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Friday, February 16, 2007

Gee, tell us what you think, Tim. Don't hold back!

For those of you who don't follow sports closely, Tim Hardaway, formerly of the Indiana Pacers, raised more than a few eyebrows with this little rant on "790 the Ticket" radio show, hosted by Dan La Batard. The conversation came about after former NBA player John Amaechi came out as a gay man several weeks ago.



Now, clearly Hardaway is an idiot, and thankfully without the ability to influence public policy in this matter. Additionally, his diatribe is protected speech-the ACLU would go to the mattresses defending his right to hateful, homophobic rhetoric, as they should. What's interesting to me in this case is the nonchalance and disregard for consequences with which the words were uttered. He has obviously expressed these feelings before and been rewarded for the effort-"yeah, Tim, we'll get those fucking faggots tonight!" followed by a round of yuks and high-fives and head butts.

The issue to me is less about professional sports (which has actually been struggling with the issue for a few years now, as this SI article reveals) than it is the reflection of societal attitudes about homosexuality. Professional athletes rarely suffer significant consequences for their behavior, and thus many of them, like Hardaway, put no restraints on it. So Tim Hardaway only acknowledged what millions of less privileged Americans think but are hesitant to give full voice to (well, not all of them are hesitant-there is a Baptist group that currently believes that every soldier's death is God's retribution for the acts of gay people and lets that view be known by mocking soldier's families at their funerals). Instead, they hide behind quaint phrases such as "special rights" and "preserving the sanctity of marriage" to cloak the fact that the majority of them, in fact, hate gay people, are repulsed by them, and think they don't belong in the US or the world. At least Hardaway was arrogant enough to be honest about it.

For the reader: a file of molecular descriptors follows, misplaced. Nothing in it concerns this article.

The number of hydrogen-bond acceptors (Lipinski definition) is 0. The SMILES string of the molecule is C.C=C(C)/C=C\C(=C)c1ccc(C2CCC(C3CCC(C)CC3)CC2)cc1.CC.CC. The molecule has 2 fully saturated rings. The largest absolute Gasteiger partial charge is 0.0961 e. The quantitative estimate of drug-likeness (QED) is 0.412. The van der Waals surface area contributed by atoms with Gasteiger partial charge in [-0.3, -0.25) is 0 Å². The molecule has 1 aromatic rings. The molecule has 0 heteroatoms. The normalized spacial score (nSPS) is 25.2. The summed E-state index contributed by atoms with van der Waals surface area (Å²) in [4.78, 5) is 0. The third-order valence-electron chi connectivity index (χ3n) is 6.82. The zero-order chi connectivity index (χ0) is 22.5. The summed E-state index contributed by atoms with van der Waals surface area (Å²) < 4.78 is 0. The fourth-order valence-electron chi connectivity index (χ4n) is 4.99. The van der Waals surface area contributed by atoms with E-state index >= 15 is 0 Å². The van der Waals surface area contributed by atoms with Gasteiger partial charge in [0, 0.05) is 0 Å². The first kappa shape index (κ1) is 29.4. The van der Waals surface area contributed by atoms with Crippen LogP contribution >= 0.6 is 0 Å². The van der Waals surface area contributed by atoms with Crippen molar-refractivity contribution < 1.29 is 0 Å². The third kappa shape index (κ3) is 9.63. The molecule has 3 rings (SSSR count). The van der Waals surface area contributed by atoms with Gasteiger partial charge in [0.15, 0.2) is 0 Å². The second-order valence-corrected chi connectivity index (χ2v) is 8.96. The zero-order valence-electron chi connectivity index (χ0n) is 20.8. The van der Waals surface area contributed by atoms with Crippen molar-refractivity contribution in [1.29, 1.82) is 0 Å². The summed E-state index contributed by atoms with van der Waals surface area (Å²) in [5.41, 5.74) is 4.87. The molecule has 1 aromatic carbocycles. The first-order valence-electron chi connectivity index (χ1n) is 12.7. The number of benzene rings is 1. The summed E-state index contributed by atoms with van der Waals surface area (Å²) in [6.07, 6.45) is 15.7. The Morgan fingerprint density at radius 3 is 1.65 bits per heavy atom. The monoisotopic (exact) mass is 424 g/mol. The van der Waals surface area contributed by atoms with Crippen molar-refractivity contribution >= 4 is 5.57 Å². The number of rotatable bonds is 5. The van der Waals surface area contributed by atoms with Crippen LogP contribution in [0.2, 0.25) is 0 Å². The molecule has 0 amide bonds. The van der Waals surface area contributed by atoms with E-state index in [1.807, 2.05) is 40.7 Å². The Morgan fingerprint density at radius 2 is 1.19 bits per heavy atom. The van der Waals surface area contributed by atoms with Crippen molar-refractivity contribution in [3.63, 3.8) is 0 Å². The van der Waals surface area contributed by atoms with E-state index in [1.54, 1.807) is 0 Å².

Tim Hardaway's words should serve as a wake up call to those of us committed to civil rights for all. We are far less evolved on the issue of sexual orientation than we think we are.

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